“That was the most disappointing thing to me in how this thing was played. Is that I’m on the phone with you now, after all that’s been said, and the fundamental distinction between what James is dealing with in these other cases is not actually brought to the fore. The fundamental difference is that James Franco didn’t seek to use his position to have sex with anyone. There’s not a case of that. He wasn’t using his position or status to try to solicit a sexual favor from anyone. If he had — if that were what the accusation involved — the show would not have gone on. We would have folded up shop and we would have not completed the show. Because then it would have been the same as Harvey Weinstein, or Les Moonves, or any of these cases that are fundamental to this new paradigm. Did you not notice that? Why did you not notice that? Is that not something notable to say, journalistically? Because nobody could find the voice to say it. I’m not just being rhetorical. Why is it that you and the other critics, none of you could find the voice to say, “You know, it’s not this, it’s that”? Because — let me go on and speak further to this. If you go back to the L.A. Times piece, that’s what it lacked. That’s what they were not able to deliver. The one example in the five that involved an issue of a sexual act was between James and a woman he was dating, who he was not working with. There was no professional dynamic in any capacity.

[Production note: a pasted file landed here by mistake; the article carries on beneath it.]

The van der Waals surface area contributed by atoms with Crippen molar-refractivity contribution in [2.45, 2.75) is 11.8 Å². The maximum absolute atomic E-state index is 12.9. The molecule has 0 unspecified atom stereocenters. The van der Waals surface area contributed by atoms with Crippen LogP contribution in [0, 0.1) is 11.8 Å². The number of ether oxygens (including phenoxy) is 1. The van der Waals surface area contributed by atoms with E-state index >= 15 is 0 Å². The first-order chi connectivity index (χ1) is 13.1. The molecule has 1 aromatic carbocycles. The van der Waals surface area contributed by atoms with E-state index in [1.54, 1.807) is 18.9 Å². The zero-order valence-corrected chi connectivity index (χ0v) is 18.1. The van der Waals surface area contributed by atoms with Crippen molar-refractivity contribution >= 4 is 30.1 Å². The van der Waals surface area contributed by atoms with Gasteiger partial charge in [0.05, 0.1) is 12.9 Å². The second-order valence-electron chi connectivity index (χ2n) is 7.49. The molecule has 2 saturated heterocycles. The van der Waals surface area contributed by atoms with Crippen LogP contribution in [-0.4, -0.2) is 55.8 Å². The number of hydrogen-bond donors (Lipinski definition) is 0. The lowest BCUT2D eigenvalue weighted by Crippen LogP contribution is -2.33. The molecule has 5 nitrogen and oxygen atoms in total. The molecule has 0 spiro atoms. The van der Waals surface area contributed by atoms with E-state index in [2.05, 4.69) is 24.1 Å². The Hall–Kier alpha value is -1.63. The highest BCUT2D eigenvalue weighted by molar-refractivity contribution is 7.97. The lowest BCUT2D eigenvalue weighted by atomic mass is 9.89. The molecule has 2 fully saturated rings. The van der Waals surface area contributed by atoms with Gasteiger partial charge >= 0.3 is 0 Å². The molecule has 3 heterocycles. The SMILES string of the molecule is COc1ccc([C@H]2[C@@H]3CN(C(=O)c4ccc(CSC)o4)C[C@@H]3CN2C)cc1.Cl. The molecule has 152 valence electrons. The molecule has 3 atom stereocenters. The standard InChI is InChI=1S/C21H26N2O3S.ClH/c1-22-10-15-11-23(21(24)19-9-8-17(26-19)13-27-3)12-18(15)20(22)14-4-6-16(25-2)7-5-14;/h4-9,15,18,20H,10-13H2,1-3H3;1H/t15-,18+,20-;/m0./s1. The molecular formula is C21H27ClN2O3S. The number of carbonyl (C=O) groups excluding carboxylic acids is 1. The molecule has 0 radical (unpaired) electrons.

~ David Simon